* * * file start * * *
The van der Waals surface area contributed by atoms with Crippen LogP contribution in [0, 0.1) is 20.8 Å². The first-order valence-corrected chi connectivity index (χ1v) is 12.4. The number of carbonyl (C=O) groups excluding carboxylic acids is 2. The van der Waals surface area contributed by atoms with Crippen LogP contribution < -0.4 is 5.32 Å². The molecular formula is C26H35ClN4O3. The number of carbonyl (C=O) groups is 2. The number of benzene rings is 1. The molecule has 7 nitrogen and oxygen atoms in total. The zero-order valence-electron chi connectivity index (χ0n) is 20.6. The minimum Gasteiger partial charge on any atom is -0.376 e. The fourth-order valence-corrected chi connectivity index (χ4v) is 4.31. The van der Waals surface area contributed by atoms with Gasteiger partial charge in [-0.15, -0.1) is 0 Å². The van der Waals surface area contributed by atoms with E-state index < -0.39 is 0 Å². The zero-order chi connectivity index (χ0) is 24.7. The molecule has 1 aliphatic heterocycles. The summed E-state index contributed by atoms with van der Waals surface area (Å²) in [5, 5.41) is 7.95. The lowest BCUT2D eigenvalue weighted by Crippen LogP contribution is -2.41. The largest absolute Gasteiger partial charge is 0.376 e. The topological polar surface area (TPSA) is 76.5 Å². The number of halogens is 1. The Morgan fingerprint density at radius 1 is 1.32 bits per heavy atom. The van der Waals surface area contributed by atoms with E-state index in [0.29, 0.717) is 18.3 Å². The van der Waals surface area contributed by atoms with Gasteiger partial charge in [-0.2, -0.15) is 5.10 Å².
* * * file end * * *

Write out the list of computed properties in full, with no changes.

The van der Waals surface area contributed by atoms with Crippen LogP contribution in [0, 0.1) is 20.8 Å². The first-order valence-corrected chi connectivity index (χ1v) is 12.4. The number of carbonyl (C=O) groups excluding carboxylic acids is 2. The van der Waals surface area contributed by atoms with Crippen LogP contribution < -0.4 is 5.32 Å². The molecular formula is C26H35ClN4O3. The number of carbonyl (C=O) groups is 2. The number of benzene rings is 1. The molecule has 7 nitrogen and oxygen atoms in total. The zero-order valence-electron chi connectivity index (χ0n) is 20.6. The minimum Gasteiger partial charge on any atom is -0.376 e. The fourth-order valence-corrected chi connectivity index (χ4v) is 4.31. The van der Waals surface area contributed by atoms with Gasteiger partial charge in [-0.15, -0.1) is 0 Å². The van der Waals surface area contributed by atoms with E-state index < -0.39 is 0 Å². The zero-order chi connectivity index (χ0) is 24.7. The molecule has 1 aliphatic heterocycles. The summed E-state index contributed by atoms with van der Waals surface area (Å²) in [5, 5.41) is 7.95. The lowest BCUT2D eigenvalue weighted by Crippen LogP contribution is -2.41. The largest absolute Gasteiger partial charge is 0.376 e. The topological polar surface area (TPSA) is 76.5 Å². The number of halogens is 1. The Morgan fingerprint density at radius 1 is 1.32 bits per heavy atom. The van der Waals surface area contributed by atoms with E-state index in [0.29, 0.717) is 18.3 Å². The van der Waals surface area contributed by atoms with Gasteiger partial charge in [-0.2, -0.15) is 5.10 Å².